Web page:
What is the relationship between Myrtle Wilson and Tom Buchanan in The Great Gatsby?

Myrtle Wilson and Tom Buchanan are lovers.

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In The Great GatsbyTom Buchanan is the wealthy, notoriously unfaithful husband of Daisy. Myrtle Wilson is the wife of George Wilson, but she and Tom are having an affair. In chapter 1, Jordan tells Nick that Tom has "got some woman in New York." She is...

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In The Great Gatsby Tom Buchanan is the wealthy, notoriously unfaithful husband of Daisy. Myrtle Wilson is the wife of George Wilson, but she and Tom are having an affair. In chapter 1, Jordan tells Nick that Tom has "got some woman in New York." She is here referring to Myrtle Wilson.

Myrtle is much more invested in the affair than Tom is. She enjoys the brief glimpses of upper-class lifestyle that she gets with Tom. Tom, however, never seems to think of Myrtle as anything more than a mistress to call upon and discard.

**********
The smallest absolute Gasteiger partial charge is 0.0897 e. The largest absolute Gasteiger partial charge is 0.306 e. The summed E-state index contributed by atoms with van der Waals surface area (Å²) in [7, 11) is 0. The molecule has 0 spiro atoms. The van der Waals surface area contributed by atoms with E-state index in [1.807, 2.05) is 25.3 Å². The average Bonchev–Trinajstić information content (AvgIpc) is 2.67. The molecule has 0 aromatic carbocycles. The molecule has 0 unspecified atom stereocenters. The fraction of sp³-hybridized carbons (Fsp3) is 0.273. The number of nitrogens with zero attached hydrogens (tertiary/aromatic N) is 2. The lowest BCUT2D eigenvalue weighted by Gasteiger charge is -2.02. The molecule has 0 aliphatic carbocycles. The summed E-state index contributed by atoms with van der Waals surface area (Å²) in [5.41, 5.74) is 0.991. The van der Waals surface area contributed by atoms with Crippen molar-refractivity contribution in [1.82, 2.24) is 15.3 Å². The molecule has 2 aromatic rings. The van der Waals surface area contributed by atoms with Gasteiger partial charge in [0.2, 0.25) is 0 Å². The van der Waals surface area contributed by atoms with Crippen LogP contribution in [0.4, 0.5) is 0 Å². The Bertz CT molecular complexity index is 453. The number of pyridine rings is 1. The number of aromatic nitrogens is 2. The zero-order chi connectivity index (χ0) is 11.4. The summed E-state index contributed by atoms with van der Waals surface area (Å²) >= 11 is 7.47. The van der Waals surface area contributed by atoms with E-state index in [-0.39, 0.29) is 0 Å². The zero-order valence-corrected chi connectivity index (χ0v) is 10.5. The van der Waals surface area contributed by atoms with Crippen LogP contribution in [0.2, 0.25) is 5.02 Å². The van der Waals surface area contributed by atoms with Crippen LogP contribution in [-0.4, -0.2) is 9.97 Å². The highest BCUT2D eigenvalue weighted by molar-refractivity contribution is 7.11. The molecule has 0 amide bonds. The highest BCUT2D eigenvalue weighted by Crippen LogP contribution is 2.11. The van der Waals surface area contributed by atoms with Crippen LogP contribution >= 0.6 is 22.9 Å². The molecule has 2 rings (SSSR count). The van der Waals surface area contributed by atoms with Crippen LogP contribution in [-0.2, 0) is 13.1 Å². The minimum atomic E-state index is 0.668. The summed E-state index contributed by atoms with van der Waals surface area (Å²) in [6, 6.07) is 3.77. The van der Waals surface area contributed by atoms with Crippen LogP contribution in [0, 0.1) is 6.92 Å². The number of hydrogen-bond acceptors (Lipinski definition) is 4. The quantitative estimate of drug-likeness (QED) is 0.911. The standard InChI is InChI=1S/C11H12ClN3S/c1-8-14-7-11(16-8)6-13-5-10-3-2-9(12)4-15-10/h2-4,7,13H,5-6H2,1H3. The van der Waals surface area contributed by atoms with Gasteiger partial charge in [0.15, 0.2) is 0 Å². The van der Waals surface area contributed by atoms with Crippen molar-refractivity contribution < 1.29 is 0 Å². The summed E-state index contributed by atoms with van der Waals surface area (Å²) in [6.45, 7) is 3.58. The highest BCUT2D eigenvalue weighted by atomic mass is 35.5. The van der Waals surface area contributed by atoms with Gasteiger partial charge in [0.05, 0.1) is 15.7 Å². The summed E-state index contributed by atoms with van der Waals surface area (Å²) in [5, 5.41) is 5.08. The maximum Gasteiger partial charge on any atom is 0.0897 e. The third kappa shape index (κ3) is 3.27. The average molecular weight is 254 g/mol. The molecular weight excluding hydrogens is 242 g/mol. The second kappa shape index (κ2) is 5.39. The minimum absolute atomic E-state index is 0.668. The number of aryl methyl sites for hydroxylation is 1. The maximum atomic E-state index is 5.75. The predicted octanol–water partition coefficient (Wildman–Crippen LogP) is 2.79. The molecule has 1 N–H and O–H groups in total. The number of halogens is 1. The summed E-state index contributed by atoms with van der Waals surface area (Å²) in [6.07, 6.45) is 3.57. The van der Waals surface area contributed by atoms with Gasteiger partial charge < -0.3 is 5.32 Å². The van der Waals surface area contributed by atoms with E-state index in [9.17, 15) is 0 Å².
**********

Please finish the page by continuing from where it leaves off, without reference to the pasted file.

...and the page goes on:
Although Tom has the affair with Myrtle, it appears that to some extent, he really does love Daisy. In fact, when Myrtle dares to mention Daisy's name in chapter 2, Tom, with "a short deft movement," hits her in the face and breaks her nose. He seems to do this because by mentioning Daisy's name, Myrtle reminds him of the fact that he is being unfaithful to the woman he loves.

Toward the end of the novel, in chapter 7, Tom refers to his affairs when he says "Once in a while I go off on a spree and make a fool of myself, but I always come back." He means here that he always comes back to Daisy, and he implies that all of the women he has his affairs, or "spree[s]," with, are meaningless to him. Myrtle Wilson is one of these meaningless women. Next to Daisy, Myrtle means nothing to Tom, which makes her feelings for him all the more pitiful.

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